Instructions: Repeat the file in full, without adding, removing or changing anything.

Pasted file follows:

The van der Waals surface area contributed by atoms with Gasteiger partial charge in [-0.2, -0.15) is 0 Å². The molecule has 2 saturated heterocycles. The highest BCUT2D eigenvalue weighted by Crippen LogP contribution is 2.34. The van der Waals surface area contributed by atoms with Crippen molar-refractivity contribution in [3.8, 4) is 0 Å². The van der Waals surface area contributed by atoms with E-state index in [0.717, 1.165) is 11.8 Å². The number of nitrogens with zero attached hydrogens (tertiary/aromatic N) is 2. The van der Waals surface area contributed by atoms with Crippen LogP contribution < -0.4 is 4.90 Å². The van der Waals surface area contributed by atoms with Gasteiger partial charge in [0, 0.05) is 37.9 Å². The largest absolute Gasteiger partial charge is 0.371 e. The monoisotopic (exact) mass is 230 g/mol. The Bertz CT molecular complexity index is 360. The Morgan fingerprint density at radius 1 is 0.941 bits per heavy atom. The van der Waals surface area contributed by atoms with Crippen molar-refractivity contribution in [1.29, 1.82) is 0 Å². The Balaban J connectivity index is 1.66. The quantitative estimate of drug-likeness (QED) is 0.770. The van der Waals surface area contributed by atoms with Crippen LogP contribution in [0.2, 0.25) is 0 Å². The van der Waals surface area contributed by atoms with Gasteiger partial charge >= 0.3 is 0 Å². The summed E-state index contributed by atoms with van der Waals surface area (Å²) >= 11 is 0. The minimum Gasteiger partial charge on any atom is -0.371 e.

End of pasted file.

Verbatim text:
The van der Waals surface area contributed by atoms with Gasteiger partial charge in [-0.2, -0.15) is 0 Å². The molecule has 2 saturated heterocycles. The highest BCUT2D eigenvalue weighted by Crippen LogP contribution is 2.34. The van der Waals surface area contributed by atoms with Crippen molar-refractivity contribution in [3.8, 4) is 0 Å². The van der Waals surface area contributed by atoms with E-state index in [0.717, 1.165) is 11.8 Å². The number of nitrogens with zero attached hydrogens (tertiary/aromatic N) is 2. The van der Waals surface area contributed by atoms with Crippen LogP contribution < -0.4 is 4.90 Å². The van der Waals surface area contributed by atoms with Gasteiger partial charge in [0, 0.05) is 37.9 Å². The largest absolute Gasteiger partial charge is 0.371 e. The monoisotopic (exact) mass is 230 g/mol. The Bertz CT molecular complexity index is 360. The Morgan fingerprint density at radius 1 is 0.941 bits per heavy atom. The van der Waals surface area contributed by atoms with Crippen molar-refractivity contribution in [1.29, 1.82) is 0 Å². The Balaban J connectivity index is 1.66. The quantitative estimate of drug-likeness (QED) is 0.770. The van der Waals surface area contributed by atoms with Crippen LogP contribution in [0.2, 0.25) is 0 Å². The van der Waals surface area contributed by atoms with Gasteiger partial charge >= 0.3 is 0 Å². The summed E-state index contributed by atoms with van der Waals surface area (Å²) >= 11 is 0. The minimum Gasteiger partial charge on any atom is -0.371 e.